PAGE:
Democratic discontent brews with Federal Reserve
Discontent with the Federal Reserve is brewing among Democrats, even those who voted earlier this month to confirm Fed chairman Jerome Powell for another four-year term.
With inflation at 40-year highs and the prospect of a recession looming large over midterm elections later this year, Democrats are worried the economy could cost them their majorities.
And the feeling in the party is that if the Fed had acted quicker, Democrats might not be facing such tough headwinds.
Specifically, Democrats say the Fed started raising interests too late following the onset of the pandemic, missing an opportunity to curb the inflation that’s weighing on Democratic hopes for reelection.
“I recall urging the Fed late last fall that they would start needing to ratchet these rates up. I wish they would have done earlier,” said Sen. Mark Warner (D-Va.).
Sen. Richard Blumenthal (D-Conn.) voiced similar consternation.
“The Federal Reserve is not clairvoyant, nor is its judgment foolproof. It might have acted earlier,” he said. “Hopefully now its actions will have a very effective impact in stopping inflation.”
If Warner’s and Blumenthal’s criticisms of the Fed seems measured, there is a logical explanation.
Both voted to confirm Powell to another term in an 80-19 vote on May 12 after President Biden nominated the Republican to a second term.
Only five Democrats and Independent Sen. Bernie Sanders (Vt.), who caucuses with Democrats, voted against Powell. The other “no” votes were Republicans.
That makes it tougher for Democrats to criticize Powell and the Fed.
The idea that the Fed acted too late to raise interest rates to lower inflation has support among a chorus of economists, who say it was overly stimulative and too focused on propping up demand deep into the pandemic even as deeper issues affecting supply chains went unaddressed.
Starting in March 2020, as the economy locked down with the coronavirus, the Fed dropped interest rates to 0.05 percent while purchasing securities that would end up more than doubling its balance sheet. These stimulative measures continued as the federal government undertook its own fiscal stimulus programs, with $1,200 checks going out under the Trump administration and $1,400 checks going out under the Biden administration.
Republicans have blamed those checks for making inflation worse. The GOP expects it will ride high inflation to ballot box victories in November that could deliver Republican-majority chambers of Congress.
The GOP argument is getting some backing from economists who see the stimulus from Congress, the administration and the Fed as having had a snowball effect upon inflation.
“In 2021, there had already been a huge stimulus package, and Biden added another $2 trillion, or to be precise, $1.9 trillion or 8 percent of GDP. Powell should have been beginning to put on the brakes, if not in March of 2021 when Biden introduced that package, then at least a few months later,” Desmond Lachman, an economist with the right-leaning American Enterprise Institute, a Washington think tank, said in an interview.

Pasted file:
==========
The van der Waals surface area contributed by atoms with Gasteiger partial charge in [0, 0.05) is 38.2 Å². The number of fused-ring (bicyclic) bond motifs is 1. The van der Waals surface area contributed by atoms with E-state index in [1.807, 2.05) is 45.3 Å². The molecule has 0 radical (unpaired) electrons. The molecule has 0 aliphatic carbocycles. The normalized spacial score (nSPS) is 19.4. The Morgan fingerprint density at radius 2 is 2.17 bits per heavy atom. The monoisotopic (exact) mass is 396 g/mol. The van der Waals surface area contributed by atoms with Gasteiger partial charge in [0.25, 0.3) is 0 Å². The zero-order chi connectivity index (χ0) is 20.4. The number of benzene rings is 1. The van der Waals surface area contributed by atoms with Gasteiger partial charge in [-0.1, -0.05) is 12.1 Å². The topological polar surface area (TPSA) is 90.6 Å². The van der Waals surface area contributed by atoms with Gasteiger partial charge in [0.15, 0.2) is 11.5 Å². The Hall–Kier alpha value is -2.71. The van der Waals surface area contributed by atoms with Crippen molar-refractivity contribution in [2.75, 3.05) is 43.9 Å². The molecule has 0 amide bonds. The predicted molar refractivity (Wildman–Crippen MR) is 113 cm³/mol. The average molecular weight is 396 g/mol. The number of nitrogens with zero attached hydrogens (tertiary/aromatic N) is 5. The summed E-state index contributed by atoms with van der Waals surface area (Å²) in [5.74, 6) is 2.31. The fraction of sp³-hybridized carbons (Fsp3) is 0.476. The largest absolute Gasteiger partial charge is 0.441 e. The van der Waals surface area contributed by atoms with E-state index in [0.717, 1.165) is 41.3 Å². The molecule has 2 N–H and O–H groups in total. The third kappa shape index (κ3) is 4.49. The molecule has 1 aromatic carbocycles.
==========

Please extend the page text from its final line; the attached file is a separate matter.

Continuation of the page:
“Instead, he kept interest rates at zero and kept flooding the market with liquidity, so he set us up and played a big role in getting the high inflation,” he said.
To bring inflation down, the Fed increased interest rates earlier this month by half a percent, or 50 basis points, to 0.83 percent, saying it “anticipates that ongoing increases in the target range will be appropriate.”
The interest rate hikes have hit stock markets hard, with some either in or near bear territory that represents a 20 percent fall from peaks.
The deeper worry is that the rising interest rates could lead to a recession, though a number of economists think that is unlikely until at least 2023. The Fed is hoping it can tame inflation without triggering a recession.
Not all Democrats have been behind Powell. Sens. Jon Ossoff (Ga.), Ed Markey (Mass.), Jeff Merkley (Ore.), Elizabeth Warren (Mass.) and Bob Menendez (N.J.) joined Sanders in opposing his confirmation, despite the nomination by their party’s president.
“I like and respect Chairman Powell. But 8.3 percent inflation is hurting my constituents a year after the Fed predicted inflation was ‘transitory,’” Ossoff said earlier this month.
“The Fed persisted in massive quantitative easing even after it was clear inflation was worse than forecast,” he said. “These are policy errors that have worsened inflation and hurt low-income people the most. I recognize that Chairman Powell has a difficult job in challenging times, and I sincerely hope for his success in his second term.”
There are also Democrats who appear willing to give Powell the benefit of the doubt.
Some view the global economic picture as a product of the pandemic and beyond the remit of any one central bank or lawmaking body.
“Let’s be honest, it was a unique situation, the American economy and many others around the world basically shut down because of the pandemic,” Sen. Dick Durbin (D-Ill.) said.
“And you saw retrenching of consumer demand, and now the opposite is the case,” he added. “People are more optimistic, consuming more, and their consumption is outpacing production, and that leads to inflation. So it’s great to have so many people at work and low unemployment, but it just feeds the fires of inflation. It’s a tough situation, fairly unique in our history.”